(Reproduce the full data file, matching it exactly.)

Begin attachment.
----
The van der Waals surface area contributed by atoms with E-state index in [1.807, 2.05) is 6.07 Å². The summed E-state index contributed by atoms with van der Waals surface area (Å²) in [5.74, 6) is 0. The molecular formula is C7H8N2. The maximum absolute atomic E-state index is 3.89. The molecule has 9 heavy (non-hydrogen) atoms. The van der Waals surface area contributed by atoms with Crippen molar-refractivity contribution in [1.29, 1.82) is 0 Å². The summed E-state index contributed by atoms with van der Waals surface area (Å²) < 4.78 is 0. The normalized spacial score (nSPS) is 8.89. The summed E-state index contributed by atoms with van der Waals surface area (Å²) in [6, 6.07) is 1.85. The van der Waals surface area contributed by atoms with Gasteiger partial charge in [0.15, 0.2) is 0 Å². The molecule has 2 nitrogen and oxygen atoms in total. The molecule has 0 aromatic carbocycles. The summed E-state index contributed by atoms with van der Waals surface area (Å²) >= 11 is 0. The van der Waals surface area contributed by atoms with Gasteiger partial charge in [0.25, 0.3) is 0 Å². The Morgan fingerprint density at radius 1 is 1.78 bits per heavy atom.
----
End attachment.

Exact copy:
The van der Waals surface area contributed by atoms with E-state index in [1.807, 2.05) is 6.07 Å². The summed E-state index contributed by atoms with van der Waals surface area (Å²) in [5.74, 6) is 0. The molecular formula is C7H8N2. The maximum absolute atomic E-state index is 3.89. The molecule has 9 heavy (non-hydrogen) atoms. The van der Waals surface area contributed by atoms with Crippen molar-refractivity contribution in [1.29, 1.82) is 0 Å². The summed E-state index contributed by atoms with van der Waals surface area (Å²) < 4.78 is 0. The normalized spacial score (nSPS) is 8.89. The summed E-state index contributed by atoms with van der Waals surface area (Å²) in [6, 6.07) is 1.85. The van der Waals surface area contributed by atoms with Gasteiger partial charge in [0.15, 0.2) is 0 Å². The molecule has 2 nitrogen and oxygen atoms in total. The molecule has 0 aromatic carbocycles. The summed E-state index contributed by atoms with van der Waals surface area (Å²) >= 11 is 0. The van der Waals surface area contributed by atoms with Gasteiger partial charge in [0.25, 0.3) is 0 Å². The Morgan fingerprint density at radius 1 is 1.78 bits per heavy atom.